well, i was mildly startled (there are no witnesses except malinky, and she’s sworn to secrecy, so i can say what i like), but also, of course, fascinated, so i went for my new camera with the nice macro.  and i went in a hurry, because chances were good that the spider would have retreated by the time i got back.

but oooooh no.  not only was it still there, hanging at perfect ease in the middle of the shed — it stayed there while i photographed it, with flash, from distances down to about two inches away.  if the photo composition is not ideal, it’s because i was poised for flight the whole time and fully conscious that i was within legs’ reach, should the beast turn on me.  and maybe my hands were trembling a little.  and maybe they weren’t.  i’m used to big spiders, but i am not used to big spiders that have no apparent aversion to close human contact.  also, i am used to females being larger than males, and i’m pretty sure this one is male.  you do the math.  (there is a lovely photo of a female here, but no indication of size).

once i had captured sufficient proof of this monster’s existence, i decided to check the actual extent of the web.  i believed i was dealing with a species of native Cambridgea (perhaps C. foliata), a sheet-web spider, the largest of which often build webs up to at least a meter square.  and plucking at the strands near the door (with a long blade of grass, for safety reasons) did, in fact, make the spider bounce.  so did plucking at some of the strands outside the door, leading to the fence.  this spider seems to be the king of town — a town that covers the entire back corner of the garden.  i did cast my eye over the other corners of the shed for any other candidates, but that meant turning my back on the one i most definitely did not want climbing onto, say, my head — the one that was still bobbing gently and still not retreating.  the one that seemed just bolshy enough to actually climb onto a person’s head.  the one that is still hanging in the middle of the shed, some 90 minutes later, waiting for me to screw up the courage to poke around its lair.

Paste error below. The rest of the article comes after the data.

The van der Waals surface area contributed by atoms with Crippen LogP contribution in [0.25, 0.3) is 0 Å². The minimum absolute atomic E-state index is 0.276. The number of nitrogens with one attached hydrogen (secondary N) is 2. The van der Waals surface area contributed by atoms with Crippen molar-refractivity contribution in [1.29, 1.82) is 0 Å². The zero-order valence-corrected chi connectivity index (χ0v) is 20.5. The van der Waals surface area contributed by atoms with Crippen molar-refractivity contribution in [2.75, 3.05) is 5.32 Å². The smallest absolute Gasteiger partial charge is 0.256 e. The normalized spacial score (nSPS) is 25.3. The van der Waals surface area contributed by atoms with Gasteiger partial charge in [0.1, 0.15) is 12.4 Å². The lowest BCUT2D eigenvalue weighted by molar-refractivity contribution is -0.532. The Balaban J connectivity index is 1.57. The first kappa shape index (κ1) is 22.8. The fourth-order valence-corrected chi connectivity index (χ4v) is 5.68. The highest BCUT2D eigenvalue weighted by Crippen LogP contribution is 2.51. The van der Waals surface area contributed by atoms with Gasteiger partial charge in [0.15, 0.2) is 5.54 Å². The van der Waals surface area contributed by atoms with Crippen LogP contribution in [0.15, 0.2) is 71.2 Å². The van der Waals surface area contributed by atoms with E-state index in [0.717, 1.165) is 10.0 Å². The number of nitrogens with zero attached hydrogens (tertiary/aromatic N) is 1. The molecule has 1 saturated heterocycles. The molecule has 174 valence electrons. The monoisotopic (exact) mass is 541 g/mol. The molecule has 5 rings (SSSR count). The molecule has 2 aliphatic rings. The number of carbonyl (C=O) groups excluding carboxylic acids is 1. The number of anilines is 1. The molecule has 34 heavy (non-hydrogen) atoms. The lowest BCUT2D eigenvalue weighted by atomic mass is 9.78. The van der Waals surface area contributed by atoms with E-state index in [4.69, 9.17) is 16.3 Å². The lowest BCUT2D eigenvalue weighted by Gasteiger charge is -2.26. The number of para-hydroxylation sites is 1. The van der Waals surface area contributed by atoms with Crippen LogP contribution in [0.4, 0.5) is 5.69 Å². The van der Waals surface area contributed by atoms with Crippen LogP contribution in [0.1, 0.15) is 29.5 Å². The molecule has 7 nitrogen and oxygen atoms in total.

i think i’ll call it aragog.

afterword: the forsters discuss Cambridgea’s trapping strategy in fairly complete detail.  above the large sheet-web hangs a network of individual threads that act as a baffle and cause blundering insects to fall down onto the main web.  the spider then rushes out (confirmed!) and bites the prey with what venom that is ‘extremely effective as even large insects succumb in a few seconds.’ comforting.